This is a significant issue for franchisees as it may enable a franchisee at the end of their term to continue operating a similar business, provided you do not infringe the franchisor’s confidential information, nor use their brand.
The golden rules to selling:
Rule 1: Speak to your accountant and lawyer well before you decide to sell. Proper advice and planning will help the process and hopefully get you a better price! Get tax advice before you sign off, and legal advice before you even sign a head of agreement or sale agreement prepared by an agent or broker to ensure all relevant issues have been addressed.
Rule 2: Get advice from experienced franchise lawyers who are members of the Franchising Council of Australia (FCA) – a local property lawyer won’t know all the tricks and traps to guide you through the sale process. FCA members are also governed by members’ standards following best practice guidelines.
Rule 3: Don’t expect help from the franchisor if selling or exiting, particularly if you are in breach or owe them money.
Rule 4: Make sure your house is in order and your financials are up to date; ensure that you have recent management accounts for your agent/broker and the buyer, and that your key agreements, such as your lease, supplier agreements, licenses and permits are current.
Rule 5: Read your franchise agreement (or get your lawyer to) on the obligations when you sell: for example, is there a first right of refusal to the franchisor?
What are the transfer fees to the franchisor, so you can factor them into your sale price? Don’t forget you will have to pay the landlord’s lawyer or agent’s fees to approve the incoming franchisee, which can be costly.
Rule 6: Don’t sell the business to someone you have no confidence in. Why? It may come back to you if they default and if you don’t have confidence in them, is it likely the franchisor or a landlord will approve them?
Rule 7: Avoid offering vendors finance to the buyer or deferred payment terms- this can be a recipe for disaster if the buyer makes a mess of the business.
Rule 8: If possible, don’t accept offers ‘subject to finance’. Why? You may incur substantial legal and accounting costs only to find the buyer didn’t get their loan approved – or they got cold feet and used the loan as an excuse to bail out. Also, the business will be off the market during that period and you could miss out on another buyer who has the funds readily available.
I generally recommend to my clients if there is an offer subject to finance, it is better to suggest the buyer gets their finance approval first, and then we enter into unconditional contracts.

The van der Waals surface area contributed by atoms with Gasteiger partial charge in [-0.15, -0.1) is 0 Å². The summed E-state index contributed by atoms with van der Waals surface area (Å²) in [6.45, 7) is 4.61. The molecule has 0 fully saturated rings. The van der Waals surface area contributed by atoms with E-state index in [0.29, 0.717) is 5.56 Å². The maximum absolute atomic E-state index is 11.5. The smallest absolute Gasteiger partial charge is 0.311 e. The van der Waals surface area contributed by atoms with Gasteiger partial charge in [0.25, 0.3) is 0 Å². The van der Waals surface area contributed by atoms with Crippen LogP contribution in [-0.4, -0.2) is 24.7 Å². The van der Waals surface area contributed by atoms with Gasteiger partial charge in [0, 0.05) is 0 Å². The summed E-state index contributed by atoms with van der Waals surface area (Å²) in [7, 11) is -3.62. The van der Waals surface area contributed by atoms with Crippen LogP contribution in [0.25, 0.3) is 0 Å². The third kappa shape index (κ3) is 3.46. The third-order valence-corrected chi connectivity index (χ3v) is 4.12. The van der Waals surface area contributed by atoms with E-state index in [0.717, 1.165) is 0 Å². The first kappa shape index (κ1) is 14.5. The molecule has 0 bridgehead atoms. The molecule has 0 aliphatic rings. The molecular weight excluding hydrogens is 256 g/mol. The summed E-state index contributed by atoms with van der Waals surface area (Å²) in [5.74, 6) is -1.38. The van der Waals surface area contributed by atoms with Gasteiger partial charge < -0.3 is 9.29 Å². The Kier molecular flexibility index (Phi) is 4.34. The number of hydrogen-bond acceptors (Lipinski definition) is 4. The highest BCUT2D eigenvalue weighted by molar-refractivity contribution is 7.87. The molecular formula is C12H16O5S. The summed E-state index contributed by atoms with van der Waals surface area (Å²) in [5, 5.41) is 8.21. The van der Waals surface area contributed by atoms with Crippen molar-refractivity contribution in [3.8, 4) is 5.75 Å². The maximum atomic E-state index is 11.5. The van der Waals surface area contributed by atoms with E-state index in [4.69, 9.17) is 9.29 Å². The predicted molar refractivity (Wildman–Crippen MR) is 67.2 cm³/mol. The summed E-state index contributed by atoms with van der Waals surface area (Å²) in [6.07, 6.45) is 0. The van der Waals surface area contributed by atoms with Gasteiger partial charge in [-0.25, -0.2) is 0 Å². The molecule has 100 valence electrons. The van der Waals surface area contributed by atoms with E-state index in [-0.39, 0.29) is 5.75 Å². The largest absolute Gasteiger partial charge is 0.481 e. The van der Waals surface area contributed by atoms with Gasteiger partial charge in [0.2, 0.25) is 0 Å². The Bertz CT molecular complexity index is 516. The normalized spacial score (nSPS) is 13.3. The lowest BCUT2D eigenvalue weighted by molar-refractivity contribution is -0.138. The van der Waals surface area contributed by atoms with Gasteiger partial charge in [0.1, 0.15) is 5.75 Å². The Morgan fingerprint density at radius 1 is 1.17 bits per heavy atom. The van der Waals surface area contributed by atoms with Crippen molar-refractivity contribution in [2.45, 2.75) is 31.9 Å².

Rule 9: Be patient and part of the process.
Rule 10: Be patient it is a difficult process and there are bumps in the road!
- Plan to sell your business and get your financial house in order before you go to the market.
- Seek early advice from your franchise lawyer and accountant well before you go to the market to establish your sale plan and identify costs.
- Ensure you have your documents in order, up to date and available – including employment records, material contracts, licenses, permits, lease documents and financials – to enable the buyer to undergo their due diligence efficiently.
- Don’t accept the first buyer that comes along! Do your due diligence on the buyer, just as they will do their due diligence on you.
- Be prepared for disappointment – it often takes two or three attempts before you find a buyer that sticks.
- If you don’t think the buyer is suitable to operate the business, it is unlikely that the franchisor or landlord will.
- If possible do not accept an offer subject to finance particularly in the current tight lending market.
- If you do have to offer vendor’s terms what security will you hold and are you prepared to go back into the business if the buyer defaults?
By considering these issues before you sell your franchise or look at exiting you could save yourself considerable time, costs and disappointment.
Robert Toth is a Partner of Marsh & Maher Richmond Bennison Lawyers, with over 35 years’ experience in franchise law and general commercial advice. He is an Accredited Business Law Specialist and Member of the FCA & IFLA with expertise in franchising, licensing and distribution and franchise dispute resolution (acting for both international franchisors and franchisees). Contact Robert and the Franchise team at:
03 9604 9400